Solicitors may charge a fixed fee or an hourly rate. The average solicitor fees for selling a business are around 1% of the sale price. However, more complicated sales (such as those with earn-out clauses or ongoing litigation issues) may incur a higher cost.

Accountancy Fees

Your accountant will be intimately involved in the sale of your business. Among other things, it is their job to:

  • Draw up historical and projected financial statements for valuation purposes
  • Collate data on the business’s profits, trading and tax history as part of the financial due diligence process
  • Produce the final accounts before ownership is transferred
  • Deal with the tax aspects of the sale, ensuring you pay the correct amount to HMRC

If you have an in-house accountant, they may be able to handle this for you. However, if they do not have much experience in the M&A process, you may wish to have an external accountancy firm oversee the sale. They may charge up to £5,000 for this, depending on the size of the business and the amount of work required.

Additional Costs

Finally, there are a number of additional costs that you may have to pay when selling your business. These will vary depending on the nature of the sale and any demands made by the buyer. For example:

  • Conveyancing fees (if you are selling commercial property)
  • The cost of renewing or obtaining relevant licenses, permits and certificates prior to selling (e.g. an Energy Performance Certificate)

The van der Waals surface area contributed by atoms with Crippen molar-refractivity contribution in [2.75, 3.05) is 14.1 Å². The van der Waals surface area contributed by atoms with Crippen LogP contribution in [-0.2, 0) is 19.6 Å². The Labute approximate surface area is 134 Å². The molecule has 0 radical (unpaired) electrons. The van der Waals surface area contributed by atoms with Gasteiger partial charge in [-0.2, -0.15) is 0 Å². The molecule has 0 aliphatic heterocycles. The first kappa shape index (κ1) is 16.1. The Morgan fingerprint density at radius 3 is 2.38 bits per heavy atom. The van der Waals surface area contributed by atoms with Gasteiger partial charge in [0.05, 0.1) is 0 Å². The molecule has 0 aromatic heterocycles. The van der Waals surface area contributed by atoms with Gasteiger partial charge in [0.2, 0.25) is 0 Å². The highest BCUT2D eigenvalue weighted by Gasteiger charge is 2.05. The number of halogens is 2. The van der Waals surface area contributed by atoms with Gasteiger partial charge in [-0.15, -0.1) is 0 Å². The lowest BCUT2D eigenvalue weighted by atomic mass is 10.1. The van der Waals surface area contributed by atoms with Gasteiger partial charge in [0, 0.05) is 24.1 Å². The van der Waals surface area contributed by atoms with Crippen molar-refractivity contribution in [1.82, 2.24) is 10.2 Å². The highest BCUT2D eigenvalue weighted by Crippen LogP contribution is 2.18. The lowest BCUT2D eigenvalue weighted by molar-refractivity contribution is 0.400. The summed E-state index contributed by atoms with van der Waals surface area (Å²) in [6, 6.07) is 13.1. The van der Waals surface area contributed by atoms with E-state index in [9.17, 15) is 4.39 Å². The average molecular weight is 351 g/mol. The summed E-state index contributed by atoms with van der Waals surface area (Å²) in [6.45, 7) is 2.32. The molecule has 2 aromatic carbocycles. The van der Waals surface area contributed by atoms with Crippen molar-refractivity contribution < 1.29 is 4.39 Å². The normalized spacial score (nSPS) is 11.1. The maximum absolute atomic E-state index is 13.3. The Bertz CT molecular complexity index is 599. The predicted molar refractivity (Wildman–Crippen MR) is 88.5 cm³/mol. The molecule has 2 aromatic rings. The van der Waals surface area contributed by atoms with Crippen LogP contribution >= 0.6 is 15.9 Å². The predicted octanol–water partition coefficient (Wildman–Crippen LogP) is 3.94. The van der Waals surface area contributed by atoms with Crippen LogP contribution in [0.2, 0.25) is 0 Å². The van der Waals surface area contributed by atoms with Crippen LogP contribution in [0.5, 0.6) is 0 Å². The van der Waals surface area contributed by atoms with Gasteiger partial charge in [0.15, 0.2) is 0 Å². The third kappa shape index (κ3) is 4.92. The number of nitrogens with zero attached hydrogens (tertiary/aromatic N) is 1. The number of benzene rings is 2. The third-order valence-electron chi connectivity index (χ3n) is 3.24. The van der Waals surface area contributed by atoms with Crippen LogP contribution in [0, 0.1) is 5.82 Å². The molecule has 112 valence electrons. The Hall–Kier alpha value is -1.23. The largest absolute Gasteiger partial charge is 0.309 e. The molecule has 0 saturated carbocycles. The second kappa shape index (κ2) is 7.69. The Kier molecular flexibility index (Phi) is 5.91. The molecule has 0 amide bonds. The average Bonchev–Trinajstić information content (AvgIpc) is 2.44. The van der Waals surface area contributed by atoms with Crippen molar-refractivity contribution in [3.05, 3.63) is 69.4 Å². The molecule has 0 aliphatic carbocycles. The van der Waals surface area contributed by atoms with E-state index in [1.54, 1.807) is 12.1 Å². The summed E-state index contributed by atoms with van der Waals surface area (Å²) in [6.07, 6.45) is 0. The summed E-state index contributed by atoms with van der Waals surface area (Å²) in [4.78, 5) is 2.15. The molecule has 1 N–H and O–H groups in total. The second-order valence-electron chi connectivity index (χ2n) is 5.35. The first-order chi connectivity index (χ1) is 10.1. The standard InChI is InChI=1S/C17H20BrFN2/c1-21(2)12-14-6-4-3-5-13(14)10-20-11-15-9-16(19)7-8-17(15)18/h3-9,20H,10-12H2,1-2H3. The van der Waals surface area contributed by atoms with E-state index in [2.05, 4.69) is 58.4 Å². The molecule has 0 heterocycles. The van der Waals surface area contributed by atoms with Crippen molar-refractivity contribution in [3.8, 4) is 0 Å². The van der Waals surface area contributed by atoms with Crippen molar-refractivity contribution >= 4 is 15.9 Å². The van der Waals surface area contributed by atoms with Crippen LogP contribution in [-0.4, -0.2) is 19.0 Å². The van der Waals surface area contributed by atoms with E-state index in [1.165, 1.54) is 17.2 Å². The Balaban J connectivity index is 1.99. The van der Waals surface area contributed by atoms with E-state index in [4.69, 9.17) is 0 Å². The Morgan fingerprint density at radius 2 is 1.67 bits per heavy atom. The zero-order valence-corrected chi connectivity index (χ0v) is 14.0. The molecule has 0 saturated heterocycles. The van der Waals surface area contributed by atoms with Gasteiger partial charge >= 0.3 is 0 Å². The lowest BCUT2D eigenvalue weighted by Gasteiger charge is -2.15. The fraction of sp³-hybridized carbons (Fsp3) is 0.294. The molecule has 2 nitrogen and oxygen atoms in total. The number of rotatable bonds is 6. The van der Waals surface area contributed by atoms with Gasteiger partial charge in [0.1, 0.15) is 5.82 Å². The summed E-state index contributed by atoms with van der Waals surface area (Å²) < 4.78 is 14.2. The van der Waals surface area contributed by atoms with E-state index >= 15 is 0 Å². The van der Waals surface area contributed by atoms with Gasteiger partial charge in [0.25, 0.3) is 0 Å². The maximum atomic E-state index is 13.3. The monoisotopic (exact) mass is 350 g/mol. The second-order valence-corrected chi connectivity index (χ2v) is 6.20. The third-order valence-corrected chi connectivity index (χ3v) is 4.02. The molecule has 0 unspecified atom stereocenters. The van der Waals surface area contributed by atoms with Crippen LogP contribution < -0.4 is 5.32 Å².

• HR fees, if you need advice regarding your responsibilities to your employees
  • Hire of an escrow agent to hold the funds securely until the transaction is completed

You will also have to pay Capital Gains Tax on any profit made above your tax-free allowance. The rate differs according to your income tax band. If you are eligible for Business Asset Disposal Relief, this may help to reduce the cost.

Can You Sell a Business Online for Free?

Theoretically, it’s possible to sell a business without paying any professionals for their services. However, we would not recommend it – selling a business is a time-consuming, complex process that requires extensive knowledge and experience. Without the help of M&A experts, you could end up undervaluing your business or making costly legal mistakes.

The good news is, while legal and accountancy fees may be a necessary expense, there is a way to avoid broker fees. If you’re wondering where to sell a business online free, without paying broker fees and commissions, contact buy-side M&A experts Chelsea Corporate.

Sell Your Business with Chelsea Corporate and Pay No Fees

If you’re looking to save on fees when selling a business, Chelsea Corporate can help. As buy-side M&A specialists, we are paid by the buyer – so it’s completely free to sell your business through us. We can handle everything fully remotely, so you don’t even have to leave home.

Simply provide your details and we’ll add you to our exclusive off-market database of businesses for sale. When we’ve found the perfect buyer, we’ll be in touch to negotiate a fair, market-rate deal.

To find out more, fill in our enquiry form and we’ll get back to you as soon as possible. Alternatively, you can call us on +44 (0) 20 3011 1373 or email